Each year, the Betty's Run for ALS Committee selects an Ambassador to help show the public what it is like to live with the disease. The ALS Society of Alberta is thrilled to introduce Wayne Thomas as the 2018 Betty's Run for ALS Ambassador.
"I first noticed weakness in my left foot in 2015 while running with a friend. When it persisted and worsened over the next few months, I saw a doctor who assessed it as a probable back injury. For 2016, I did all the things you would for a back issue: an MRI, acupuncture, chiropractor and physio but still it wasn’t getting better. In January 2017 with my foot becoming full-on drop-foot and it becoming difficult to walk without a leg brace, I was at a loss for answers. I went to another doctor for a second opinion and he agreed that this didn’t seem normal. He recommended I have an EMG /nerve conduction test. By May it was revealed that I had significant muscle deterioration in my lower left foot and leg. After many medical tests to rule out all other possibilities, it was determined there was a high probability I had something I had not expected – a diagnosis of slow-progressing Amyotrophic Lateral Sclerosis or ALS.
Initially, I was devastated. After the grief and shock subsided, and with the support of my wife Joanna, family and friends, I got on with facing the disease head-on. I continued to work, exercise, travel and with the help of Joanna, researched various known treatments to further slow the disease. Through an ALS forum, she discovered a drug called Radicava / Edaravone that was invented in Japan and originally targeted for stroke sufferers. With her at my side, we travelled to Japan in the fall where I spent five weeks receiving the infusions with the intent to carry on with them back home. In addition, I have signed up in Canada for other clinical trials of medications being tested to treat ALS.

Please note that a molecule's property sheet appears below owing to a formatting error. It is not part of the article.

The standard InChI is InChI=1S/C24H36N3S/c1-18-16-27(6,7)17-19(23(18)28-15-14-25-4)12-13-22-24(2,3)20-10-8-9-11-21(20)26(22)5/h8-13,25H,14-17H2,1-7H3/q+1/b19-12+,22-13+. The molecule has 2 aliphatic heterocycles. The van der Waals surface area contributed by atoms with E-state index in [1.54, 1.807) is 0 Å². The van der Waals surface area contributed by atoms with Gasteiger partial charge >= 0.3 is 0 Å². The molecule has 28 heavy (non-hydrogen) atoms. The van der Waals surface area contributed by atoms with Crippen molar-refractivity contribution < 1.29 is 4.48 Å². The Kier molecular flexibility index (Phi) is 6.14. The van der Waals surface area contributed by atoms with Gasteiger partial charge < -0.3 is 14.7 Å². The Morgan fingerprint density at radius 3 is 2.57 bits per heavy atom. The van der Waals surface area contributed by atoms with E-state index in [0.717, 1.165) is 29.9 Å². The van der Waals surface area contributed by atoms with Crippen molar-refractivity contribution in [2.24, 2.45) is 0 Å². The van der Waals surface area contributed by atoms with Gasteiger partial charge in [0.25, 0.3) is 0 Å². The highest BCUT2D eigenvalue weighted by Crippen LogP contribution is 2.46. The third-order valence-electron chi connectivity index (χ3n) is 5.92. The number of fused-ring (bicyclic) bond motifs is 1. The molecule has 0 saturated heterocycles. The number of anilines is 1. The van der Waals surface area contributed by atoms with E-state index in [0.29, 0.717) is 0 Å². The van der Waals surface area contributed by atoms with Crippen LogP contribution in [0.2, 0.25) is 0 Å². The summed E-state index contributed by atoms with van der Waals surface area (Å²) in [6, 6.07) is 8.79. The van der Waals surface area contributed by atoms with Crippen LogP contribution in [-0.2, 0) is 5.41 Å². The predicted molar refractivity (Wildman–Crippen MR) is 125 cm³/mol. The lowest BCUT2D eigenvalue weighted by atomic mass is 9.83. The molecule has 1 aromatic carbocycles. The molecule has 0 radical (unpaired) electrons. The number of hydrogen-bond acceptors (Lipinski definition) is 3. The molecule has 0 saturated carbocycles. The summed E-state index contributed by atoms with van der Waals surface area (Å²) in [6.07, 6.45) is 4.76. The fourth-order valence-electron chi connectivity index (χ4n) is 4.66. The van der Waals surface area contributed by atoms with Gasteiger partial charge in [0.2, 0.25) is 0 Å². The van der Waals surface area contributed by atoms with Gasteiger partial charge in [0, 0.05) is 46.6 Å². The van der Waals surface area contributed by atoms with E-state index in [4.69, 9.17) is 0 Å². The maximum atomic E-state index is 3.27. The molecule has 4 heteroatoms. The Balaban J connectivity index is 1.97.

I am hoping that sharing my story will help shine more light on this disease. I want everyone to know that ALS is a severely underfunded illness. The support of fundraisers such as Betty’s Run, however, have accelerated the number of promising investments being made into national ALS research. The ALS Society needs our support so that not only the patients already diagnosed are taken care of, but there continues to be additional medical advances so ultimately a cure for this horrible disease can happen in the foreseeable future. From a personal perspective, this diagnosis has been a glaring reminder for me that we all have to savour life more and live it to the fullest. I have had a great life so far, and any experience I have going forward will be counted as a blessing not a right. Supporting Betty’s Run is a great example of how we can all get involved and I am honoured to be part of it."